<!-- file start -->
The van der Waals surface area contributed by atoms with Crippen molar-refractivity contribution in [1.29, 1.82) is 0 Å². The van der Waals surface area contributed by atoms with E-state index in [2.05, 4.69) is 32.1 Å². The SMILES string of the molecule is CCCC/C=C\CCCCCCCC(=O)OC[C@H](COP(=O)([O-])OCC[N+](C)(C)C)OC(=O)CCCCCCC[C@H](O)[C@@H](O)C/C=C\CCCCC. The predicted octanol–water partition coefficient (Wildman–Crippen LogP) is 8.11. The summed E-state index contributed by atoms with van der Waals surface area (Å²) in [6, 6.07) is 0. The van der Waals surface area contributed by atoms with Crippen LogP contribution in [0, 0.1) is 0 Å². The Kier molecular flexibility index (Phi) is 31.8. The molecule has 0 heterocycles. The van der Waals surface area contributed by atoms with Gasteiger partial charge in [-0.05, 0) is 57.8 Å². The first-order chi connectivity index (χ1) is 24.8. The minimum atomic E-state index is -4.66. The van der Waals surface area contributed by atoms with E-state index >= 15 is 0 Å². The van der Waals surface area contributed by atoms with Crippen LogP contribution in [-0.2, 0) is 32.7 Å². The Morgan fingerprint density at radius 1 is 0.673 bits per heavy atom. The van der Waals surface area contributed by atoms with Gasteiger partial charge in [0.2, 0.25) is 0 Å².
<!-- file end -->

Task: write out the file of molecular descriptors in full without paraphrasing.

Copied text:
The van der Waals surface area contributed by atoms with Crippen molar-refractivity contribution in [1.29, 1.82) is 0 Å². The van der Waals surface area contributed by atoms with E-state index in [2.05, 4.69) is 32.1 Å². The SMILES string of the molecule is CCCC/C=C\CCCCCCCC(=O)OC[C@H](COP(=O)([O-])OCC[N+](C)(C)C)OC(=O)CCCCCCC[C@H](O)[C@@H](O)C/C=C\CCCCC. The predicted octanol–water partition coefficient (Wildman–Crippen LogP) is 8.11. The summed E-state index contributed by atoms with van der Waals surface area (Å²) in [6, 6.07) is 0. The van der Waals surface area contributed by atoms with Crippen LogP contribution in [0, 0.1) is 0 Å². The Kier molecular flexibility index (Phi) is 31.8. The molecule has 0 heterocycles. The van der Waals surface area contributed by atoms with Gasteiger partial charge in [-0.05, 0) is 57.8 Å². The first-order chi connectivity index (χ1) is 24.8. The minimum atomic E-state index is -4.66. The van der Waals surface area contributed by atoms with E-state index >= 15 is 0 Å². The van der Waals surface area contributed by atoms with Crippen LogP contribution in [-0.2, 0) is 32.7 Å². The Morgan fingerprint density at radius 1 is 0.673 bits per heavy atom. The van der Waals surface area contributed by atoms with Gasteiger partial charge in [0.2, 0.25) is 0 Å².